The human side of Mr. Trudeau and fun TV moments

Except for a daily 30-minute biking in front of her favourite French TV show, Bambi has not turned the TV on since the beginning of the pandemic. On one hand, she did not have the time yet. On the other, she did not feel that need… and no she has never watched any Netflix movie in her life yet. If you think, she is boring, wait until you hear how many glasses of wine or beer she has consumed, despite weekly virtual Ducky’s with friends on Fridays eve ? (Ducky’s is our pub in town).

Anyhow, she turned the TV on this evening/night to watch “Tout le monde en parle” on the French CBC because she read on the internet that Mr. Justin Trudeau is one of guests.

Well, this is one of the rare times where she saw a natural and apparently human “Justin”. No preaching, no hiding behind words. He seemed to have simply allowed himself to be… himself.

Mr. Trudeau answered all the questions (most, if not all, were tough ones!) from the best of his capacity. He did an excellent job, even on the issues that Bambi did not agree with him on. He even had good words about the provinces and the opposition parties. He also remembered that he is leading a minority government.

Bambi thinks that our PM is at his best when he allows himself to be somehow spontaneous (as much as you can be on TV and when you are an actor by profession).

Thank you, Mr. Trudeau, for not wearing a mask tonight (no, she is not referring to a covid-19 mask!). Bambi means thanks for sounding genuine, even in your eyes we could see authenticity tonight. Indeed, in general, citizens can sense when a politician appears disconnected or not from them.

Perhaps for the first time since this pandemic, Bambi was able to listen to our PM calmly until the end. Yes, it is nice to see him not preaching, not arrogant, answering all the questions. Obviously, all this was in French. So, we did not hear him saying one thing in one language (politically meant for Québec) and the other thing in the other language (politically meant for the rest of Canada). That used to be frustrating for Bambi during the electoral campaign.

Thanks for Mr. Trudeau for taking the time to come to the show. Bambi is sure it has boosted the morale of many viewers.

Of note, it was also nice to hear a federal politician and a provincial minister agree with each other in such a harmonious way (they were not interviewed at the same time, as Mr. Trudeau had to return home, 2 hours further away).

By the way, this Minister was Mr. Pierre Fitzgibbon. He is the Minister of the Economy and Innovation of Québec. He talked about the re-opening of several sectors of the economy. He seems to be a very reasonable man.

Among the guests, there was the inspiring Dr. Joanne Liu, former President of Médecins sans frontières (Doctors without borders). She interrupted her sabbatical leave (devoted to writing a book on the Ebola epidemic in Africa) to rush back to Canada, just to help with the covid-19 pandemic. Thank you!

There was also a fascinating, talented pharmacist, Mr. Olivier Bernard (hosting a scientific and fun show) as well as Ms. France Beaudoin, a Canadian TV host.

The funniest guest was a comedian called, Mr. Arnauld Soly (see the video below… ok the content is in French, sorry, but it is hilarious ?. You can watch him making a parody of a covid-19 conspiracy theory that the coronavirus originated from… Montreal. It seems that his joke went viral on Facebook. Some viewers from abroad truly believed him. Can you imagine?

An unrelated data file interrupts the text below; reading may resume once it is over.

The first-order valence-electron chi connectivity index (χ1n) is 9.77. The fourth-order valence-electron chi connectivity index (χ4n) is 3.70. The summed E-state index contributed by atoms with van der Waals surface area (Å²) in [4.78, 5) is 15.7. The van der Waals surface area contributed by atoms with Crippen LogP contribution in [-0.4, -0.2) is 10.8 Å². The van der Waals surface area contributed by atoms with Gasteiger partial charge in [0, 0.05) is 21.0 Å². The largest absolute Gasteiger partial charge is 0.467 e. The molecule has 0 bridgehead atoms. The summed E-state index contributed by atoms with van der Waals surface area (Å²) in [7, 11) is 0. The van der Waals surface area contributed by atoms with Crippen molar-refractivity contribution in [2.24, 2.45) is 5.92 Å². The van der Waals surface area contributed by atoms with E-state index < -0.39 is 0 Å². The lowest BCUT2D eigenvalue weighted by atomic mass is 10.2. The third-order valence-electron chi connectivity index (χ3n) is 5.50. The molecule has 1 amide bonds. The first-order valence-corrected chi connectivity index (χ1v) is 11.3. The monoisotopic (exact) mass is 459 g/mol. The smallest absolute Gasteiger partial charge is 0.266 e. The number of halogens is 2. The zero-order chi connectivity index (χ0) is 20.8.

In addition to this funny comedian, it was good to learn that Ms. Beaudoin will be moderating a TV variety show for Mothers’ Day!

It is also moving to hear how she and her family organized a virtual surprise party for her mom’s birthday (81 years old with 50 family members on Zoom… and the platform did not crash ?)! She also organized a virtual wedding party for her stepdaughter in lieu of a cancelled wedding.

To conclude this post, Bambi will say what she has always thought: She enjoys watching Radio-Canada more than the CBC. Although technically, it is the same public institution, she feels that there is more critical thinking on behalf of journalists and TV show hosts from Québec, compared to those from the English-Canada. Bambi cannot put her finger on the why though. Perhaps because in Québec there is less political correctness still and, thus, more intellectual depth (not just cliché ideas). Perhaps because it is a different culture. Perhaps because the journalists may be truly more independent than many of those hired by the CBC, despite the governmental overfunding as well (the latter financial reality is unfair to other Québec media, which are as talented). Last but surely not least, it remains possible that the increased political diversity of Québec also plays a certain role. For instance, some of the Radio-Canada TV show hosts, or guests, could at times have sympathy for the sovereignty of Québec (even if they love Canada, for sure).

The beauty of Québec is its historic intellectual diversity and flexibility. It is precisely the latter that has allowed Québeckers to culturally survive and even flourish, despite being a minority in North America. Not surprising that when it comes to the “francophonie” of Lebanon, Québec has been a beautiful example.

Just to give you an idea about how reasonable this province is, at the very beginning of the pandemic, it temporarily relaxed its French law (Loi 101) to allow the fast importation of much needed cleaning products without bilingual labels. So, if the Government of Canada cannot ensure a translation now, it is OK. Not a big deal for the government of Québec (even if the Bloc Québécois is also right in wanting to ensure that citizens do understand what they are purchasing for safety reasons).

Enough of blahblahblah, here is the funny video!

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